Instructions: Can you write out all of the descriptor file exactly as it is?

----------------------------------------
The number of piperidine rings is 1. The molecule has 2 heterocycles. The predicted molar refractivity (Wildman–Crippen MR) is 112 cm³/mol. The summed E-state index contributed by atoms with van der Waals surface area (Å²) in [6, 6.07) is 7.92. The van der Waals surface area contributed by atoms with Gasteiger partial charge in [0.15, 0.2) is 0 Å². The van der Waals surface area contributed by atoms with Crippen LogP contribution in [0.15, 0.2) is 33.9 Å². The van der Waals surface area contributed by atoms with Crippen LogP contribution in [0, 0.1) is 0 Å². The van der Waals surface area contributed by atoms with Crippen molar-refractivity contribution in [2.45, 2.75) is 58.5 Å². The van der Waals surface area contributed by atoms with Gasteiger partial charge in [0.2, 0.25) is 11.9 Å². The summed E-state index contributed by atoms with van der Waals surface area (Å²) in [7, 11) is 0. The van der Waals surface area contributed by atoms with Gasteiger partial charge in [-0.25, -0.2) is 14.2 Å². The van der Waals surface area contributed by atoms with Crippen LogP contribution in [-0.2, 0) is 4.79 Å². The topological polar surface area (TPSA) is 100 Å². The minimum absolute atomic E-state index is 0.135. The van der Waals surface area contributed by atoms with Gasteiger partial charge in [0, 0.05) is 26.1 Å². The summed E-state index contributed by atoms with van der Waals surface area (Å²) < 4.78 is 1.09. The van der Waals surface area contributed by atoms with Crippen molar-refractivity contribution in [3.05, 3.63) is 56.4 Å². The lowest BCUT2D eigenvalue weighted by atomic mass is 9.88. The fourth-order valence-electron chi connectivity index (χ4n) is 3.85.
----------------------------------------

The number of piperidine rings is 1. The molecule has 2 heterocycles. The predicted molar refractivity (Wildman–Crippen MR) is 112 cm³/mol. The summed E-state index contributed by atoms with van der Waals surface area (Å²) in [6, 6.07) is 7.92. The van der Waals surface area contributed by atoms with Gasteiger partial charge in [0.15, 0.2) is 0 Å². The van der Waals surface area contributed by atoms with Crippen LogP contribution in [0.15, 0.2) is 33.9 Å². The van der Waals surface area contributed by atoms with Crippen LogP contribution in [0, 0.1) is 0 Å². The van der Waals surface area contributed by atoms with Crippen molar-refractivity contribution in [2.45, 2.75) is 58.5 Å². The van der Waals surface area contributed by atoms with Gasteiger partial charge in [0.2, 0.25) is 11.9 Å². The summed E-state index contributed by atoms with van der Waals surface area (Å²) in [7, 11) is 0. The van der Waals surface area contributed by atoms with Gasteiger partial charge in [-0.25, -0.2) is 14.2 Å². The van der Waals surface area contributed by atoms with Crippen LogP contribution in [-0.2, 0) is 4.79 Å². The topological polar surface area (TPSA) is 100 Å². The minimum absolute atomic E-state index is 0.135. The van der Waals surface area contributed by atoms with Gasteiger partial charge in [0, 0.05) is 26.1 Å². The summed E-state index contributed by atoms with van der Waals surface area (Å²) < 4.78 is 1.09. The van der Waals surface area contributed by atoms with Crippen molar-refractivity contribution in [3.05, 3.63) is 56.4 Å². The lowest BCUT2D eigenvalue weighted by atomic mass is 9.88. The fourth-order valence-electron chi connectivity index (χ4n) is 3.85.